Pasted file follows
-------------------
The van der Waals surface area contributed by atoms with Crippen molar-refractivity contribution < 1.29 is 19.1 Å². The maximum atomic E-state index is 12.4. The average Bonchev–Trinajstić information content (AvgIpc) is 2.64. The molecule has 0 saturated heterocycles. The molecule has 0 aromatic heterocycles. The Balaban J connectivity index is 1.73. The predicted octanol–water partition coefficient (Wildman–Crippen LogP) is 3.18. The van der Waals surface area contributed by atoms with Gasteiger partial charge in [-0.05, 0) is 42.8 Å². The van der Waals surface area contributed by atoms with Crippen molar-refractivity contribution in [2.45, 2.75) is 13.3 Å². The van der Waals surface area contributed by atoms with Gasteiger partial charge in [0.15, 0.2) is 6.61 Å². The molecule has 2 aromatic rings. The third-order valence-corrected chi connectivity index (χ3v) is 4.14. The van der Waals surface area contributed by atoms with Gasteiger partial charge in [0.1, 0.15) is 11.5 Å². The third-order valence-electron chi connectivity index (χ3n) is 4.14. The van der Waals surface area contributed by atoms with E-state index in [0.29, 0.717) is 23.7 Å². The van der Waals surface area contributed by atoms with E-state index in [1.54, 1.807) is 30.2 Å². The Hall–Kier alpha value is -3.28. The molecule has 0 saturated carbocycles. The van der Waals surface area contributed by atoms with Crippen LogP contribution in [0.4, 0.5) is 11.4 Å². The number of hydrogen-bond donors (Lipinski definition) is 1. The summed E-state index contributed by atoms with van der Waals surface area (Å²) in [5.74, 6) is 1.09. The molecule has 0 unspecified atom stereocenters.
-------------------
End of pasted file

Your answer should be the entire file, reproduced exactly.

The van der Waals surface area contributed by atoms with Crippen molar-refractivity contribution < 1.29 is 19.1 Å². The maximum atomic E-state index is 12.4. The average Bonchev–Trinajstić information content (AvgIpc) is 2.64. The molecule has 0 saturated heterocycles. The molecule has 0 aromatic heterocycles. The Balaban J connectivity index is 1.73. The predicted octanol–water partition coefficient (Wildman–Crippen LogP) is 3.18. The van der Waals surface area contributed by atoms with Gasteiger partial charge in [-0.05, 0) is 42.8 Å². The van der Waals surface area contributed by atoms with Crippen molar-refractivity contribution in [2.45, 2.75) is 13.3 Å². The van der Waals surface area contributed by atoms with Gasteiger partial charge in [0.15, 0.2) is 6.61 Å². The molecule has 2 aromatic rings. The third-order valence-corrected chi connectivity index (χ3v) is 4.14. The van der Waals surface area contributed by atoms with Gasteiger partial charge in [0.1, 0.15) is 11.5 Å². The third-order valence-electron chi connectivity index (χ3n) is 4.14. The van der Waals surface area contributed by atoms with E-state index in [0.29, 0.717) is 23.7 Å². The van der Waals surface area contributed by atoms with E-state index in [1.54, 1.807) is 30.2 Å². The Hall–Kier alpha value is -3.28. The molecule has 0 saturated carbocycles. The van der Waals surface area contributed by atoms with Crippen LogP contribution in [0.4, 0.5) is 11.4 Å². The number of hydrogen-bond donors (Lipinski definition) is 1. The summed E-state index contributed by atoms with van der Waals surface area (Å²) in [5.74, 6) is 1.09. The molecule has 0 unspecified atom stereocenters.